Leading law firm Maurice Blackburn has welcomed the push for greater national consistency in the management of allergy and anaphylaxis included in a new parliamentary report tabled today.
The report, “Walking the allergy tightrope”, followed a committee inquiry that looked at issues including the prevalence and costs of anaphylaxis, as well as the adequacy of training and systems to manage allergies.
Dimi Ioannou, a principal lawyer at Maurice Blackburn who provided a submission to the inquiry and also presented at one of the public hearings, welcomed the committee’s report and its recommendations.
“This report is an important step towards achieving better ways to manage allergies and anaphylaxis in our community.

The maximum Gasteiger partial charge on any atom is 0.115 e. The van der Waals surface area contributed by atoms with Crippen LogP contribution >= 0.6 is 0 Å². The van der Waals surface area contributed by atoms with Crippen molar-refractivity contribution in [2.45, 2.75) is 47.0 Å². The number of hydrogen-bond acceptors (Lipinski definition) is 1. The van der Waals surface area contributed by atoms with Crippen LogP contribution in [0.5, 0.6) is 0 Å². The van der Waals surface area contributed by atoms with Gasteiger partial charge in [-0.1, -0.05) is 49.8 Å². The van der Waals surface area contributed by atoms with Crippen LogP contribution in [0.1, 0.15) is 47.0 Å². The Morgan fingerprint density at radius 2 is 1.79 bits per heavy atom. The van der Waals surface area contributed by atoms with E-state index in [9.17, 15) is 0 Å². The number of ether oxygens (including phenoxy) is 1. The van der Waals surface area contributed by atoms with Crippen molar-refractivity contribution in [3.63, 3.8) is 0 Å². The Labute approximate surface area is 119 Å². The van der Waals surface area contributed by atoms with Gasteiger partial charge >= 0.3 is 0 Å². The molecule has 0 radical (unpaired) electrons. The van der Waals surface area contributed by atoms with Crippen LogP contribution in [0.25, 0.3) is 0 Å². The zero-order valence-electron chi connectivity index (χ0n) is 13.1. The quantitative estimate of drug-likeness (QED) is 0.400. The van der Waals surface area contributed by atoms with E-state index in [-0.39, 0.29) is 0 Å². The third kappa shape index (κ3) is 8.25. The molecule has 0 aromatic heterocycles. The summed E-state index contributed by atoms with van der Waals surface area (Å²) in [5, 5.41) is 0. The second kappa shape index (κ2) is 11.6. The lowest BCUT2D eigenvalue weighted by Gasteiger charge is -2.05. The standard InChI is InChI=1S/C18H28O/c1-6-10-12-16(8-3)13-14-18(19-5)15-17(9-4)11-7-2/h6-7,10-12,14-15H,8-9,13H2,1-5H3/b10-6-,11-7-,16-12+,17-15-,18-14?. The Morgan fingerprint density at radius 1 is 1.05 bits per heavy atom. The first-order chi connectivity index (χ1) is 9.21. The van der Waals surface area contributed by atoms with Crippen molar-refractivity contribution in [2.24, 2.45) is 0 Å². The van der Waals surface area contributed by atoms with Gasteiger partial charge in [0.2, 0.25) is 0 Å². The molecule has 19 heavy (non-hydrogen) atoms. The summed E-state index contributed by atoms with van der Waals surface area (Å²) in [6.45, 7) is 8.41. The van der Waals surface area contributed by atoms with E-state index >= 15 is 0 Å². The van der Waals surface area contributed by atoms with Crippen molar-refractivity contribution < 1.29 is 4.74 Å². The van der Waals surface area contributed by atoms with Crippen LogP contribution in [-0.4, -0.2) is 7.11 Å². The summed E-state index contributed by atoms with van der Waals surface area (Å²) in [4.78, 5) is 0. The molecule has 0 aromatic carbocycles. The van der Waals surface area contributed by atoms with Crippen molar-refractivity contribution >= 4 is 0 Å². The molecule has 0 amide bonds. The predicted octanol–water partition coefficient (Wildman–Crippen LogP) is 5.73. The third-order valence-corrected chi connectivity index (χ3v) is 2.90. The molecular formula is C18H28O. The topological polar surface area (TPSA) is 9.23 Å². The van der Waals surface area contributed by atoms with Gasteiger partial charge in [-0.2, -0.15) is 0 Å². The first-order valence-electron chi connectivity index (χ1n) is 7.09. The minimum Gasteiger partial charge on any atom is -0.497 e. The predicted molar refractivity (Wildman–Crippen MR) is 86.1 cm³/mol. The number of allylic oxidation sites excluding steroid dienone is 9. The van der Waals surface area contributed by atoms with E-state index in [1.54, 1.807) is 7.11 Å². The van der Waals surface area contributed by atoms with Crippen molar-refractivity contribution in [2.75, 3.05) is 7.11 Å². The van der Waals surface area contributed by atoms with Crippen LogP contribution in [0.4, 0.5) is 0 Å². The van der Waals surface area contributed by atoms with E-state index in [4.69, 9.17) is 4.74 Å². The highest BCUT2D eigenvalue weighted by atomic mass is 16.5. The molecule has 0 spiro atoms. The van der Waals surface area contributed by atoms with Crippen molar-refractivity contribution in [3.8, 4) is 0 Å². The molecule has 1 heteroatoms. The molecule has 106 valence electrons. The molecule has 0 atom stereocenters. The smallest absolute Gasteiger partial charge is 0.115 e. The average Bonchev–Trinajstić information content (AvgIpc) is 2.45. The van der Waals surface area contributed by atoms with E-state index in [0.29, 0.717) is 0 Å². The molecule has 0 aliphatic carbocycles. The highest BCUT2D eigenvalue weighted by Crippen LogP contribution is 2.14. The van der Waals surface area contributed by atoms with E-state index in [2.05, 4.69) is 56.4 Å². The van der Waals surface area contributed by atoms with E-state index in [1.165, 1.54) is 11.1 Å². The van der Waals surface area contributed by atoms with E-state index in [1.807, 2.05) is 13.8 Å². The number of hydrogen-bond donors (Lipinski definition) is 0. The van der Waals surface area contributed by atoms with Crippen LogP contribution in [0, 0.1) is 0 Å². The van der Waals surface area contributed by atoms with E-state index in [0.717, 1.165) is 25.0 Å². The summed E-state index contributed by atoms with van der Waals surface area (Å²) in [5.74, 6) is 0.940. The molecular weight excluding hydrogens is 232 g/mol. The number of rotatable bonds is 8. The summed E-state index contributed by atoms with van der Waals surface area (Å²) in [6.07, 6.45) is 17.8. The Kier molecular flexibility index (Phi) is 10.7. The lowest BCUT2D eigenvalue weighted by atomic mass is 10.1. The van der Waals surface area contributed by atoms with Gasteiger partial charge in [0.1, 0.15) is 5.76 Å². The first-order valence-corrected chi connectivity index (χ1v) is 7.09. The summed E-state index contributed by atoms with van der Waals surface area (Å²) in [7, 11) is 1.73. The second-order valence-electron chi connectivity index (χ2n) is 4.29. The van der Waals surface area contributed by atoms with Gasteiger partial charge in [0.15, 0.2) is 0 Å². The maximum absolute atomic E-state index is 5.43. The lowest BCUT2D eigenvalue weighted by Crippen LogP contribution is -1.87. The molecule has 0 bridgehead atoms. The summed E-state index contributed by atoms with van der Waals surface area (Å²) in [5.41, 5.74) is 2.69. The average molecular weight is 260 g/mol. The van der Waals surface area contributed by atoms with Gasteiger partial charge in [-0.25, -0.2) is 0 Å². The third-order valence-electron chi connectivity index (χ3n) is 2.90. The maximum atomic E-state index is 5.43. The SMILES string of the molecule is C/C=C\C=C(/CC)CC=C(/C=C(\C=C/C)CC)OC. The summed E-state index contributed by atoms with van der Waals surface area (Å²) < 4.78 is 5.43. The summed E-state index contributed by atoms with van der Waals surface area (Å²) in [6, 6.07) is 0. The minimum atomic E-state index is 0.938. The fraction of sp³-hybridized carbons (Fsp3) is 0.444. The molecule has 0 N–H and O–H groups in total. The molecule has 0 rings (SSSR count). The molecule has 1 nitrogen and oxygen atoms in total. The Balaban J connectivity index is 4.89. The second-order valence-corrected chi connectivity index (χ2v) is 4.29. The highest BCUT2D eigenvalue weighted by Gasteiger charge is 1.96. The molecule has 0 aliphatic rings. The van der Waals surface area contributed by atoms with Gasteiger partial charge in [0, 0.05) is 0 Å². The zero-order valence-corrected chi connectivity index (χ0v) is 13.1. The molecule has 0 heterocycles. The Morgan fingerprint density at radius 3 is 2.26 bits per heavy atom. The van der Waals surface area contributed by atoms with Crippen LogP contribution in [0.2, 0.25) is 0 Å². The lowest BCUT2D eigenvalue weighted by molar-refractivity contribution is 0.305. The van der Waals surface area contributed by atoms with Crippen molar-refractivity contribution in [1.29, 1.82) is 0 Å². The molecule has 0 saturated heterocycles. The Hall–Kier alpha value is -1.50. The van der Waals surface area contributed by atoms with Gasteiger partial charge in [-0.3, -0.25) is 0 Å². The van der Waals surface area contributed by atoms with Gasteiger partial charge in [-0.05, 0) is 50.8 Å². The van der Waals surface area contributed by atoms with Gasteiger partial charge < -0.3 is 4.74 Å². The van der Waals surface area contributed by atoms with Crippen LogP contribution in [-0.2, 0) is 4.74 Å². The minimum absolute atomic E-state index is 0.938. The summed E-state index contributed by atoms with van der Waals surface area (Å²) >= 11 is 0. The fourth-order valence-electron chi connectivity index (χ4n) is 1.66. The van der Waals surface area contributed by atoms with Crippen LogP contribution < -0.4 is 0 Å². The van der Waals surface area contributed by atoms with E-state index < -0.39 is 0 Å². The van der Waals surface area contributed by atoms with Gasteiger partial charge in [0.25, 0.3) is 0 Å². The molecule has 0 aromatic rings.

“We welcome the report, and we encourage the government to accept the findings and act on the recommendations.
“Lives depend on it. More than four million Australians live with allergies, including many young children, and for some a mistake can be deadly.”
Ms Ioannou said it was pleasing to see the report call for all vocational training in food service and food preparation to include training on allergies and anaphylaxis.
“But the missing link here is an inspection or audit system to check that what people learn in the training room is implemented once they are working in the cafe or restaurant,” she said.
Ms Ioannou said other key recommendations included providing allergen-free meals in hospitals, and the automatic referral of all allergy and anaphylaxis fatalities to the coroner.
“The involvement of the coroner’s office will help families of the deceased get answers as to what happened, and hopefully ensure that any mistakes don’t happen again.”